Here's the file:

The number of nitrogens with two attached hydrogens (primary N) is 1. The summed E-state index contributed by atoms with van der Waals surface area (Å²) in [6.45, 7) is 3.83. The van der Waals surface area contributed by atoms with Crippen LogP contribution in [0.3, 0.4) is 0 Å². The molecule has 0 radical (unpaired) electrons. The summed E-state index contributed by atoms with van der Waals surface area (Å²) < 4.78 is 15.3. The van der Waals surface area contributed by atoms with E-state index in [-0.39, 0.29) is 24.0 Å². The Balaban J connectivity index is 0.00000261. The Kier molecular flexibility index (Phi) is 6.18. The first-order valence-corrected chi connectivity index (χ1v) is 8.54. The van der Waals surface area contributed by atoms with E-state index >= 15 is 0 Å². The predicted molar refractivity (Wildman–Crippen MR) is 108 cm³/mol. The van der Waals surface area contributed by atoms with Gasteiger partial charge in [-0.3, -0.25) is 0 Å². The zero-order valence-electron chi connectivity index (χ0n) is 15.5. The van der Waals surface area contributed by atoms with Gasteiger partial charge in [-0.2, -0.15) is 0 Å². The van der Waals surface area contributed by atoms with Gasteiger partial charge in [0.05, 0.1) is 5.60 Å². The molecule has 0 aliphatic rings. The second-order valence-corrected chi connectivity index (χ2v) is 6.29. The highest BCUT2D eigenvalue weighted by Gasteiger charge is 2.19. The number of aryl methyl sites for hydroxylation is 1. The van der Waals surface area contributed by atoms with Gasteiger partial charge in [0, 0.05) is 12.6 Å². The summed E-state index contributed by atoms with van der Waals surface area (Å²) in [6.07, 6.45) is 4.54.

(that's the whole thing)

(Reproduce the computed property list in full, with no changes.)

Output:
The number of nitrogens with two attached hydrogens (primary N) is 1. The summed E-state index contributed by atoms with van der Waals surface area (Å²) in [6.45, 7) is 3.83. The van der Waals surface area contributed by atoms with Crippen LogP contribution in [0.3, 0.4) is 0 Å². The molecule has 0 radical (unpaired) electrons. The summed E-state index contributed by atoms with van der Waals surface area (Å²) < 4.78 is 15.3. The van der Waals surface area contributed by atoms with E-state index in [-0.39, 0.29) is 24.0 Å². The Balaban J connectivity index is 0.00000261. The Kier molecular flexibility index (Phi) is 6.18. The first-order valence-corrected chi connectivity index (χ1v) is 8.54. The van der Waals surface area contributed by atoms with E-state index >= 15 is 0 Å². The predicted molar refractivity (Wildman–Crippen MR) is 108 cm³/mol. The van der Waals surface area contributed by atoms with Gasteiger partial charge in [-0.3, -0.25) is 0 Å². The zero-order valence-electron chi connectivity index (χ0n) is 15.5. The van der Waals surface area contributed by atoms with Gasteiger partial charge in [-0.2, -0.15) is 0 Å². The van der Waals surface area contributed by atoms with Gasteiger partial charge in [0.05, 0.1) is 5.60 Å². The molecule has 0 aliphatic rings. The second-order valence-corrected chi connectivity index (χ2v) is 6.29. The highest BCUT2D eigenvalue weighted by Gasteiger charge is 2.19. The number of aryl methyl sites for hydroxylation is 1. The van der Waals surface area contributed by atoms with Gasteiger partial charge in [0, 0.05) is 12.6 Å². The summed E-state index contributed by atoms with van der Waals surface area (Å²) in [6.07, 6.45) is 4.54.